Stolen hospital records recovered

By By Michael McFall

By Michael McFall

Hospital billing records for 1.5 million U patients have been recovered, said the Salt Lake County Sheriff’s Office on Tuesday.

The records contained personal information on former patients from the U Hospitals and Clinics, including physician names, driver’s license numbers, insurance information and Social Security numbers.

Lieutenant Paul Jaroscak, a spokesman for the County Sheriff’s Office, said they are deferring questions about the details of the recovery until a press conference, scheduled for Wednesday afternoon.

No arrests have been made regarding the records.

The U announced June 2 that a box containing back-up billing records for roughly 1.5 million patients was stolen while in the possession of an employee of Perpetual Storage Inc., a moving company that had been contracted to move the records to a vault in Little Cottonwood Canyon.

The back-up records were being moved to a vault to protect them in the case of a fire or earthquake.

The courier drove home with the records instead of delivering them to the off-site vault in a company van, and the records were stolen from his car during the night.

About 950,000 of the stolen records contained Social Security numbers that could be used in identity theft.

The theft sparked a lawsuit against the U and Perpetual Storage by a former patient, Patrick Beamish, who was represented by the Christensen & Jensen law firm. The firm filed its notice of claim against the moving company last month and against the U on Tuesday, before the records were recovered.

The lawsuit, which is still in place, demands that the U do more to protect patients who could be affected by the theft of their personal information. The U sent letters out to its patients, which cost the school about $500,000, offering a free year of credit monitoring and fraud alert.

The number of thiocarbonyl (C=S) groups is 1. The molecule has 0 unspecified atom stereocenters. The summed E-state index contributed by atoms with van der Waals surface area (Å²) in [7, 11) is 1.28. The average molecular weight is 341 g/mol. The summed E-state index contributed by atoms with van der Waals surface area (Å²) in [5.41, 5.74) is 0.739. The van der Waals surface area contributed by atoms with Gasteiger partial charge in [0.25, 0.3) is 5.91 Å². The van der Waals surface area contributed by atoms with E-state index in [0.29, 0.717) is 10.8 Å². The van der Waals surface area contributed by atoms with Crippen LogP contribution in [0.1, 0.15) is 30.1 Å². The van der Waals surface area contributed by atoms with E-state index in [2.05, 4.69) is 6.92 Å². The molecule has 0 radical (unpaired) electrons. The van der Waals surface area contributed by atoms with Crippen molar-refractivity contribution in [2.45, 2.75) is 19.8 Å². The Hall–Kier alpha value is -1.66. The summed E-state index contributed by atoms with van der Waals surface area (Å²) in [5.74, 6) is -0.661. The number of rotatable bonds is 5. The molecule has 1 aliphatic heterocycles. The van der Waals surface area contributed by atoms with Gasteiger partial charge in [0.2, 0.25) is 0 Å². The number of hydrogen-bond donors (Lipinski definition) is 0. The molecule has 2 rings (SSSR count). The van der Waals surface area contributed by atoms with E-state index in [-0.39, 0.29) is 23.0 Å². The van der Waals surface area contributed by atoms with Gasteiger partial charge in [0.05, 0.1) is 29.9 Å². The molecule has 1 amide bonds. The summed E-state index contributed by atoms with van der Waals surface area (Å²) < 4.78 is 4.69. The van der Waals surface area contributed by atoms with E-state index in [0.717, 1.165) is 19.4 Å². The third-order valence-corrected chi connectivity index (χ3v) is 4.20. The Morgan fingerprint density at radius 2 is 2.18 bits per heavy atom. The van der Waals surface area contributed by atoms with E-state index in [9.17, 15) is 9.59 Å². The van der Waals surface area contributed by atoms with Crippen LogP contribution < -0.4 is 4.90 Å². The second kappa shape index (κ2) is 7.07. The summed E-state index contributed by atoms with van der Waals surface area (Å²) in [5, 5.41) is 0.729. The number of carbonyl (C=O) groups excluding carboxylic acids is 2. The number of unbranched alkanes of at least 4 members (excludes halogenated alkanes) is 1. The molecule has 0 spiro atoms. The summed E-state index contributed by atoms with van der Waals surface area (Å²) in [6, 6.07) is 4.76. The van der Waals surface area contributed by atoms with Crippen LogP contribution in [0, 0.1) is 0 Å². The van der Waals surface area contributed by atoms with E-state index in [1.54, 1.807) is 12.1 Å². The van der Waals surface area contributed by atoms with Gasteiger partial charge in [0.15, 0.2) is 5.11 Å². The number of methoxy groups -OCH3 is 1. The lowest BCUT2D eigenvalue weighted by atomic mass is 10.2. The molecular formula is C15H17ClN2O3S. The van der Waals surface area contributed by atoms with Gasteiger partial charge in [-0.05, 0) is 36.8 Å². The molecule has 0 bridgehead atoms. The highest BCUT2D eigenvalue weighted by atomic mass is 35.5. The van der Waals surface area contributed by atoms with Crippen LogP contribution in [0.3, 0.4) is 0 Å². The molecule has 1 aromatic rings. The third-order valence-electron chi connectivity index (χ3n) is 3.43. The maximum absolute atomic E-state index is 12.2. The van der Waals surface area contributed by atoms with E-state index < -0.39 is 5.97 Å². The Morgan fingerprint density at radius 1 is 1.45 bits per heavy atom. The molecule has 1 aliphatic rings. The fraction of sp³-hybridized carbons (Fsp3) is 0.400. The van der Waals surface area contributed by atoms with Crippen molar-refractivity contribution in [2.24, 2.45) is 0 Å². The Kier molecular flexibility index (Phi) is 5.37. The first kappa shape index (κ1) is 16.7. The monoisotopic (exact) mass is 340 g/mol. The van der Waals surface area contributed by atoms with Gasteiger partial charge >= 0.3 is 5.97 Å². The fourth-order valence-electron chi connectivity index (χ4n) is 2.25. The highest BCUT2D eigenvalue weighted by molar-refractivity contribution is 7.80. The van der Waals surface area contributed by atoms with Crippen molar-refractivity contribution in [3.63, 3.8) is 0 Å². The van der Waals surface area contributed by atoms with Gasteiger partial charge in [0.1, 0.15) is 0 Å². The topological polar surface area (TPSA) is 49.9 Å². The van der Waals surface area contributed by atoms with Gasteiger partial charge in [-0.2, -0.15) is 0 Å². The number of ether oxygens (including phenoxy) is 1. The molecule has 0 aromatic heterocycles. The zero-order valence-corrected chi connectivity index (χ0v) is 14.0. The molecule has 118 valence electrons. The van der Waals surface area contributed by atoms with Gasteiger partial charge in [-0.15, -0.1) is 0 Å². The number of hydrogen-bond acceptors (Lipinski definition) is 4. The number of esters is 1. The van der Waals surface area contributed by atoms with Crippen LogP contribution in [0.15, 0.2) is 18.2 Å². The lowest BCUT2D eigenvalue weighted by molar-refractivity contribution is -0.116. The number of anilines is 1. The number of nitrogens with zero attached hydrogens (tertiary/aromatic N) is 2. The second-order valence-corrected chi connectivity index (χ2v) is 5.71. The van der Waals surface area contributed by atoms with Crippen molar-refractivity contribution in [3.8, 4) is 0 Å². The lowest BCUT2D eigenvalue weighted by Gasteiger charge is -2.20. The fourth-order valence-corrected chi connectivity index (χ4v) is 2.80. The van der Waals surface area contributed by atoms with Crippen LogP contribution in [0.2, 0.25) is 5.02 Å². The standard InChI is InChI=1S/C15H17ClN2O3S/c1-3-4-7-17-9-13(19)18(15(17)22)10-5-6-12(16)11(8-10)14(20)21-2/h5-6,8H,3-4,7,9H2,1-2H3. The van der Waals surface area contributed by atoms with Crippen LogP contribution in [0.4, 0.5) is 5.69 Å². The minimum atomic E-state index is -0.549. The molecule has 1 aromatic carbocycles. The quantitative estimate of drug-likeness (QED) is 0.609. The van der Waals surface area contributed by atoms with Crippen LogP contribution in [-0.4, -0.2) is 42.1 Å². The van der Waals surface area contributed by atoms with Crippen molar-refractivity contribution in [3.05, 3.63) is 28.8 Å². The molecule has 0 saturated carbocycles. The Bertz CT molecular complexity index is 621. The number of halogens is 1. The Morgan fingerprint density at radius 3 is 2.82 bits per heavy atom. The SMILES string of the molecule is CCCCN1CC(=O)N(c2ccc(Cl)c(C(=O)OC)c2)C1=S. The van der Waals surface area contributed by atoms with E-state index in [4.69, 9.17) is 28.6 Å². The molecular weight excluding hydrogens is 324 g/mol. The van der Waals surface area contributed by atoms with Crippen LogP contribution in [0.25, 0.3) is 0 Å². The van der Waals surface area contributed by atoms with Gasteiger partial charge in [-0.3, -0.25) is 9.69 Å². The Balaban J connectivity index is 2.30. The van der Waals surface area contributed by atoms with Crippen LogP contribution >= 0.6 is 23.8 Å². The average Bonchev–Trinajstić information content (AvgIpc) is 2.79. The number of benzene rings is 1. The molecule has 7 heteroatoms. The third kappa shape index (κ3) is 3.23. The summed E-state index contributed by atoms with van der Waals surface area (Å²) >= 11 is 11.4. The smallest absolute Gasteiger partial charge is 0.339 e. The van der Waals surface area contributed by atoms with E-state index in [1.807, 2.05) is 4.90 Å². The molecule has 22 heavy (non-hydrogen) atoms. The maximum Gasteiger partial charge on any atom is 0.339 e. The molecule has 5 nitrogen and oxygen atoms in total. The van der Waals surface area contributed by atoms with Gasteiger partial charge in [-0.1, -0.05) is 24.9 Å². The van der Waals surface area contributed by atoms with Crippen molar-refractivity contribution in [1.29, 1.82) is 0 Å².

The firm felt the offer was inadequate. In their notice of claim, the firm stated that the U and Perpetual Storage should offer at least five years of credit monitoring, as well as legal counsel, more inclusive insurance offers, and relief for victims of identity theft not related to Social Security numbers, such as drivers’ licenses.

The U’s legal counsel could not be reached regarding the filed lawsuit.

Karra Porter, a lawyer with the firm, said that they will not drop or change the lawsuit unless it’s confirmed with absolute certainty where the records have been for the past month. If not, the firm will likely proceed with the suit as planned.

“It doesn’t change the fact that (the personal information) can still be used,” Porter said. Even though the records were recovered, she said, the thieves could have copied the information to use it at a later time.

Christensen & Jensen will also continue its lawsuit against Perpetual Storage, claiming negligence since the company allowed the records to be stolen.

The moving company is also facing a separate lawsuit from former patient Theresa Keachie, who filed a claim Monday claiming personal injury.

The claim filed by Christensen & Jensen will be represented by 13 patients, all of whom were former patients at the U and are possibly affected by the theft.

The firm will not be representing as many patients as it initially thought. The U first announced that 2.2 million records were stolen in a press conference last month. After letters were put together, they discovered about 700,000 listed patients were either duplicates or deceased. The number of stolen records was lowered to 1.5 million.

Chris Nelson, a spokesman for U Hospitals and Clinics, said earlier this week that if there is a reported case of identity theft as a result of the missing records, the U will likely re-evaluate its position on credit monitoring.

However, no patients have claimed to be victims of identity theft yet, Nelson said.

U representatives could not be reached for comment Tuesday night.

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